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Revenge porn

Revenge porn is when someone shares sexually explicit images or videos of another person without their consent, and with the aim of causing them distress or harm. It refers to materials that are shared both online and offline, and includes uploading images to the internet and social media channels, sharing by text and e-mail, and showing someone a physical or electronic image or video.

Revenge porn is illegal and usually occurs when a person publishes/shares/discloses a private sexual photograph or film, without the consent of the person who appears in it; intending to cause that person distress. It does not have to be published on the internet for it to be a crime, it can be sent via text message or shown in person. However, it is not an offence if the photograph or film is shown only to the person who appears in it.

FAQ

Who can be affected by revenge porn?

In April 2015 the Criminal Justice and Courts Act made it illegal to publish a private sexual image of another identifiable person without their consent.

Anyone can be affected by revenge porn, however on many occasions the person responsible will be an ex-partner or someone you know.

Regardless of whether you have had a long term relationship, a one night stand with the person or you consented to the videos/pictures being taken or you took them yourself- if you did not consent to the images being shared, revenge porn is never ok.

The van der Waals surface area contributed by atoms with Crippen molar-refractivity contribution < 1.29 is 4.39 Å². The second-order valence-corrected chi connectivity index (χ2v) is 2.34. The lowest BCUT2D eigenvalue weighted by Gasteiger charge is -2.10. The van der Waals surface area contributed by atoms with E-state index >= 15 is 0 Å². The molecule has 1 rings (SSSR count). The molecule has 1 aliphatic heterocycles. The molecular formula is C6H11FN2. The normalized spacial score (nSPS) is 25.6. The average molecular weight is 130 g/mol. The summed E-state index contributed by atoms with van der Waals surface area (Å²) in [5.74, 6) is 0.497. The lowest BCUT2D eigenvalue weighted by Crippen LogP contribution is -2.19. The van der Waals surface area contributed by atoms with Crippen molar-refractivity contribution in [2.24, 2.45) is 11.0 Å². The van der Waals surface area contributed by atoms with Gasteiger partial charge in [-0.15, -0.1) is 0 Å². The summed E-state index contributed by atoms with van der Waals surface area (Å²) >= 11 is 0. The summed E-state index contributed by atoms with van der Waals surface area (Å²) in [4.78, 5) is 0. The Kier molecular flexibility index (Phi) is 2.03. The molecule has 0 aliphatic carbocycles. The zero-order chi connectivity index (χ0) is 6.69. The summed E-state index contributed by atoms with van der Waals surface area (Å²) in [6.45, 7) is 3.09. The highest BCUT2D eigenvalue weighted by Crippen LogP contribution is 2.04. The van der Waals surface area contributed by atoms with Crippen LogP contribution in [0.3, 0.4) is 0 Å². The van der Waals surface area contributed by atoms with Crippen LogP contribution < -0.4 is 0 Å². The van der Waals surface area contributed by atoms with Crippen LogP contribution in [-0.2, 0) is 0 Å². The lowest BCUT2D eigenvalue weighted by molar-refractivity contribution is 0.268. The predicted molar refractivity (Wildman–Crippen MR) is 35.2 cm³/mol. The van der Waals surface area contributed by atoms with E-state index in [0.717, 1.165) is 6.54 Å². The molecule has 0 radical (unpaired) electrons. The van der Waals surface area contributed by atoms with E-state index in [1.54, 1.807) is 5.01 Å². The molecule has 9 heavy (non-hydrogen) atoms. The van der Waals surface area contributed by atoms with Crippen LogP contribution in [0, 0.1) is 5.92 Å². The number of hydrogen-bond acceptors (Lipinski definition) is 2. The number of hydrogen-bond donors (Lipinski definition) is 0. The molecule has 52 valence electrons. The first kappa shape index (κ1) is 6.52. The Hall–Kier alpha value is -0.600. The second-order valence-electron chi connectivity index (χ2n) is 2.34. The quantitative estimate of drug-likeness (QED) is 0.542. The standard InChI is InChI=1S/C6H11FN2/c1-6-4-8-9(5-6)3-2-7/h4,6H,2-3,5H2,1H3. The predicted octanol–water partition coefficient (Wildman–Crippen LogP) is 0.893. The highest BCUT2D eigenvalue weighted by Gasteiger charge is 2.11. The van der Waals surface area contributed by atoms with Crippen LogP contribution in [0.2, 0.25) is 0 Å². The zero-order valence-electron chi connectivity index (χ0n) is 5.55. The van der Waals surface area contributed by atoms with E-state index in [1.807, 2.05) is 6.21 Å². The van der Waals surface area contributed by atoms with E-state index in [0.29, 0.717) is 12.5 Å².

Do I have to be in a relationship with someone for it to be considered revenge porn?

You do not have to be in a relationship with the person for it to be considered revenge pornography. 

On some occasions the images/videos are accompanied by personal information about the subject, including their full name, address and links to their social media profiles.

No matter how much you trust another person, you must always be aware that once you take a photograph or video of yourself and send it to someone else, there is a risk that it will end up in the public domain.

Sometimes victims might feel too ashamed to report the crime to the police. There can even be reputational and financial harm from the risk of losing your job. If you've experienced revenge porn it’s important to remember that you’re not to blame or alone; please seek help. Only the offender is responsible for this crime taking place.

Please do not confront the person responsible or put yourself in danger.  It is also important to remember not to seek revenge by sharing any images you have of the person you suspect shared the images of you.  If you do this you may face legal action yourself.

What is classed as revenge pornography?

  • For the offence to be classed as revenge porn the image must show the person’s exposed genitals, or be a picture of someone who is engaged in sexual behaviour or posing in a sexually provocative way.
  • Revenge porn only applies to topless photos which are sexual or ‘not the kind of thing ordinarily seen in public’. For example it would not apply to photos of a woman sunbathing topless on a beach.
  • If the offender uses part of a picture of a victim who is over 18 from a non-sexual photograph, and photoshops it onto a person posing in a sexual manner, this does not count as revenge porn. This would be classed as malicious communications.